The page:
Golden State Warriors Owner Under Fire for Saying ‘Nobody Cares’ About Uyghurs

By Eva Fu
Eva Fu
Eva Fu
China Reporter
Eva Fu is a New York-based writer for The Epoch Times focusing on U.S.-China relations, religious freedom, and human rights. Contact Eva at eva.fu@epochtimes.com
January 17, 2022 Updated: January 18, 2022

NBA team co-owner and billionaire Chamath Palihapitiya is facing internet outrage after declaring that “nobody cares” about the plight of the persecuted Uyghur ethnic Muslim minority in China’s far west Xinjiang region.

“Nobody cares about what’s happening to the Uyghurs, okay? You bring it up because you care, and I think it’s nice that you care. The rest of us don’t care,” he said in a podcast that he co-hosts, after another host brought up Washington’s recent ban on all products from Xinjiang over the use of forced labor.

“I’m telling you a very hard ugly truth. Of all the things that I care about, yes, it is below my line.”

The United States and several other Western nations have characterized Beijing’s repressive policy in Xinjiang as a genocide, and a UK-based independent people’s tribunal, chaired by distinguished international human rights lawyer Geoffrey Nice QC, agrees. The abuses, including torture, slave labor, forced sterilization, and mass detention and surveillance, have driven the United States and others to stage a diplomatic boycott against next month’s Beijing Winter Olympics.

Palihapitiya, a part-owner of the Golden State Warriors, pushed back when a third host, venture capitalist David Sacks, said the issue was “not top of mind” for many people.

“That’s not caring,” Palihapitiya said. “I care about the fact that our economy can turn on a dime if China invades Taiwan. I care about climate change. I care about America’s crippling and decrepit health care infrastructure. But if you ask me, do I care about a segment of a class of people in another country? Not until we can take care of ourselves will I prioritize them over us.”

“There’s nothing I can do about the Uyghurs, zero,” he said later in the episode, which aired on Jan. 15.

A clip of his remarks gathered wide social media attention on Martin Luther King Jr. Day and sparked a torrent of criticism from lawmakers, who took his indifference as a further indicator that the sports league values profits more than human rights.

“We’ve always known that the NBA & many of its owners are happy to put profits over people. Now @chamath is saying it plain as day: he doesn’t care that Communist China is committing genocide against the Uyghurs. He doesn’t care that millions are sent to forced labor camps,” Sen. Rick Scott (R-Fla.) wrote on Twitter, adding that “silence is appeasement.”

Rep. Ashley Hinson (R-Iowa) wrote on Twitter that the “American government, companies, and citizens have to speak with one voice against the CCP’s gross human rights abuses and hold them accountable.”

“History will remember those who looked the other way.”

CHINA-ECONOMY-TRADE
People stand next to an NBA logo at the NBA Exhibition at the 3rd China International Import Expo (CIIE) in Shanghai on Nov. 5, 2020. (STR/AFP via Getty Images)

The NBA team quickly sought to distance itself from the internet storm. In a statement on Twitter, it referred to Palihapitiya, who owns 10 percent of the Warriors franchise, as “a limited investor who has no day-to-day operating functions” with the San Francisco-based team.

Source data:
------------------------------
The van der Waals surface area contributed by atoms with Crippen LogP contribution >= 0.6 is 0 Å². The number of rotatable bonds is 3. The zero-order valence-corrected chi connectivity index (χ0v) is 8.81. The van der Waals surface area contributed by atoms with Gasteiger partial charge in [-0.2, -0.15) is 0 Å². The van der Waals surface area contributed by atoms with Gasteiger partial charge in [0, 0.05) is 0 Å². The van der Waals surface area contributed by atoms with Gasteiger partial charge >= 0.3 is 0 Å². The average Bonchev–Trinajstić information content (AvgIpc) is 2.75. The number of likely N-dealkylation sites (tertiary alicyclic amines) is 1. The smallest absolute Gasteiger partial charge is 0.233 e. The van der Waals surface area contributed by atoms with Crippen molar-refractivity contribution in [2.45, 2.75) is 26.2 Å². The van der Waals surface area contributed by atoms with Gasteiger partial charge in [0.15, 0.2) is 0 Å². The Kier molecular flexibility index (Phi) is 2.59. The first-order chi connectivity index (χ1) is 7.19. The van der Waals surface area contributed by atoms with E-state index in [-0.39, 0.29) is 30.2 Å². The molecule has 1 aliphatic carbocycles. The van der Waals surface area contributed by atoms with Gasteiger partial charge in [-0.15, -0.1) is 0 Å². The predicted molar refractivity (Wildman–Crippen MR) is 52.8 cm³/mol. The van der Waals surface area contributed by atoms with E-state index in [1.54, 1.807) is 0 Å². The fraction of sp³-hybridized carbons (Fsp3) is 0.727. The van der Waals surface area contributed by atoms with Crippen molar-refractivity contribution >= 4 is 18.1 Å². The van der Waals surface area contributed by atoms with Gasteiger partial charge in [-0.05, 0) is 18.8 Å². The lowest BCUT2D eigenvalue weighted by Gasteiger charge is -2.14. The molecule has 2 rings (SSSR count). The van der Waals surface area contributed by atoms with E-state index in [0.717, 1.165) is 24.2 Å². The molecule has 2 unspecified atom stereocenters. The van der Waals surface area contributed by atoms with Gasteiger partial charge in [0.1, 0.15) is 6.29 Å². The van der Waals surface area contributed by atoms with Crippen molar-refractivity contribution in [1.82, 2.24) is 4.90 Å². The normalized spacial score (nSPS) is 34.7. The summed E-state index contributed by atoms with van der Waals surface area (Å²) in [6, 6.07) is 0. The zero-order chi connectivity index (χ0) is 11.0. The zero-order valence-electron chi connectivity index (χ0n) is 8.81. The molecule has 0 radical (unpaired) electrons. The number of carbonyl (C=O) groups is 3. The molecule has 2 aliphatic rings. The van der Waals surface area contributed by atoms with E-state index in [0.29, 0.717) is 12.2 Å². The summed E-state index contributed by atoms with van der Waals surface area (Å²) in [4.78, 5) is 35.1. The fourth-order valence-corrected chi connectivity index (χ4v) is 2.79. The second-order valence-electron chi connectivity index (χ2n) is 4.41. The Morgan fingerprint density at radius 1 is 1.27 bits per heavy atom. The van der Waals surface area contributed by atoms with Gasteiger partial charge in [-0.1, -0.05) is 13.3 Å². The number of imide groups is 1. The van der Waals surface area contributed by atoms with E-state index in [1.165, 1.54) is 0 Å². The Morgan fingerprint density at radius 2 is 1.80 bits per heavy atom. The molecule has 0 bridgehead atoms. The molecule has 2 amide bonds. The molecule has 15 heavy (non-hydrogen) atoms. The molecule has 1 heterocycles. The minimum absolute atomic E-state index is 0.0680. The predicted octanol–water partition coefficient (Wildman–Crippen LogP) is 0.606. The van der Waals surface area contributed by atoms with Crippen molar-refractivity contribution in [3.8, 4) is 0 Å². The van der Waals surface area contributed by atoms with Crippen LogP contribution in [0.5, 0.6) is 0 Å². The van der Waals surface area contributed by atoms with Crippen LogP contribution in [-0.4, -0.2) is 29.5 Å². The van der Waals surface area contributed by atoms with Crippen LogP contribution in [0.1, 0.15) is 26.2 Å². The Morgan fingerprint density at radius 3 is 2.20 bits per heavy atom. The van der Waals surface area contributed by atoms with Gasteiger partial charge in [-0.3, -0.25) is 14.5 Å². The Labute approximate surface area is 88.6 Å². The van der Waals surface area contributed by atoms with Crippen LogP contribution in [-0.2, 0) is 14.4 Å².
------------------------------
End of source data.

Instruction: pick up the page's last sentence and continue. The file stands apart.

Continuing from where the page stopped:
“Mr. Palihapitiya does not speak on behalf of our franchise, and his views certainly don’t reflect those of our organization,” the team said.

Late on Jan. 17, Palihapitiya posted a clarification on Twitter, walking back his comments.

“In re-listening to this week’s podcast, I recognize that I come across as lacking empathy. I acknowledge that entirely,” said the 45-year-old Sri Lanka-born businessman, who came to Canada at the age of 6 after his family filed for refugee status.

“As a refugee, my family fled a country with its own set of human rights issues so this is something that is very much a part of my lived experience. To be clear, my belief is that human rights matter, whether in China, the United States, or elsewhere. Full stop,” he said.

The NBA has faced a backlash for its business dealings in China, including running a basketball academy in Xinjiang, a relationship the league said it has terminated following U.S. lawmakers’ inquiries in 2020. A few NBA stars also censured a then-general manager for the Houston Rockets who sent out a pro-Hong Kong tweet that triggered Beijing’s retaliation.

Epoch Times Photo
Boston Celtics center Enes Kanter Freedom wears basketball shoes bearing a political message during the first half of an NBA basketball game, in Boston, on Dec. 1, 2021. (Charles Krupa/AP Photo)

Enes Kanter Freedom, one of the few NBA players to be vocal on China’s human rights abuses, called Palihapitiya’s comments a “shame.”

“When @NBA says we stand for justice, don’t forget there are those who sell their soul for money & business like @chamath the owner of @warriors, who says ‘Nobody cares about what’s happening to the Uyghurs,’” he said.

“When genocides happen, it is people like this that let it happen.”

The NBA didn’t respond to The Epoch Times’ request for comment by press time.

Update: This article has been updated to include Palihapitiya’s latest comments.

Eva Fu
China Reporter
Eva Fu is a New York-based writer for The Epoch Times focusing on U.S.-China relations, religious freedom, and human rights. Contact Eva at eva.fu@epochtimes.com